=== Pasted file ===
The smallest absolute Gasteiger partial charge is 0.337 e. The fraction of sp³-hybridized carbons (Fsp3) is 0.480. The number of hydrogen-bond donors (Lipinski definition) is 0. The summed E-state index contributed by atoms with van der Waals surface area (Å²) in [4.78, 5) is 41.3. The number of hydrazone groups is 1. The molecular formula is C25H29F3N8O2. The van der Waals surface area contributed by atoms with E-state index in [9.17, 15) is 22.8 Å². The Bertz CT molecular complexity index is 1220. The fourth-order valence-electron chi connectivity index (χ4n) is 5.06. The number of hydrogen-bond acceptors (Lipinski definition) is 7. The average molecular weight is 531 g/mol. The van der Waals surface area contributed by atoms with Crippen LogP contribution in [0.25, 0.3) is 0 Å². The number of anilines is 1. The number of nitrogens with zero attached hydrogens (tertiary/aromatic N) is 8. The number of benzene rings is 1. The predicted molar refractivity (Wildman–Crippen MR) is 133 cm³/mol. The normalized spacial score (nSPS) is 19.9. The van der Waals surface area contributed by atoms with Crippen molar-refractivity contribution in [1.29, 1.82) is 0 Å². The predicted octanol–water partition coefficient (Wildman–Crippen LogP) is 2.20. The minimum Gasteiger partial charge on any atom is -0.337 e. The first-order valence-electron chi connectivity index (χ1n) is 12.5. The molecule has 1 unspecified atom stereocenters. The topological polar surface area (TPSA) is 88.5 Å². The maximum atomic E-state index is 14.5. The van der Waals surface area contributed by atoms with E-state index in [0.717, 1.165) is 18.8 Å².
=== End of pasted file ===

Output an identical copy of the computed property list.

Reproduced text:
The smallest absolute Gasteiger partial charge is 0.337 e. The fraction of sp³-hybridized carbons (Fsp3) is 0.480. The number of hydrogen-bond donors (Lipinski definition) is 0. The summed E-state index contributed by atoms with van der Waals surface area (Å²) in [4.78, 5) is 41.3. The number of hydrazone groups is 1. The molecular formula is C25H29F3N8O2. The van der Waals surface area contributed by atoms with E-state index in [9.17, 15) is 22.8 Å². The Bertz CT molecular complexity index is 1220. The fourth-order valence-electron chi connectivity index (χ4n) is 5.06. The number of hydrogen-bond acceptors (Lipinski definition) is 7. The average molecular weight is 531 g/mol. The van der Waals surface area contributed by atoms with Crippen LogP contribution in [0.25, 0.3) is 0 Å². The number of anilines is 1. The number of nitrogens with zero attached hydrogens (tertiary/aromatic N) is 8. The number of benzene rings is 1. The predicted molar refractivity (Wildman–Crippen MR) is 133 cm³/mol. The normalized spacial score (nSPS) is 19.9. The van der Waals surface area contributed by atoms with Crippen molar-refractivity contribution in [1.29, 1.82) is 0 Å². The predicted octanol–water partition coefficient (Wildman–Crippen LogP) is 2.20. The minimum Gasteiger partial charge on any atom is -0.337 e. The first-order valence-electron chi connectivity index (χ1n) is 12.5. The molecule has 1 unspecified atom stereocenters. The topological polar surface area (TPSA) is 88.5 Å². The maximum atomic E-state index is 14.5. The van der Waals surface area contributed by atoms with E-state index in [0.717, 1.165) is 18.8 Å².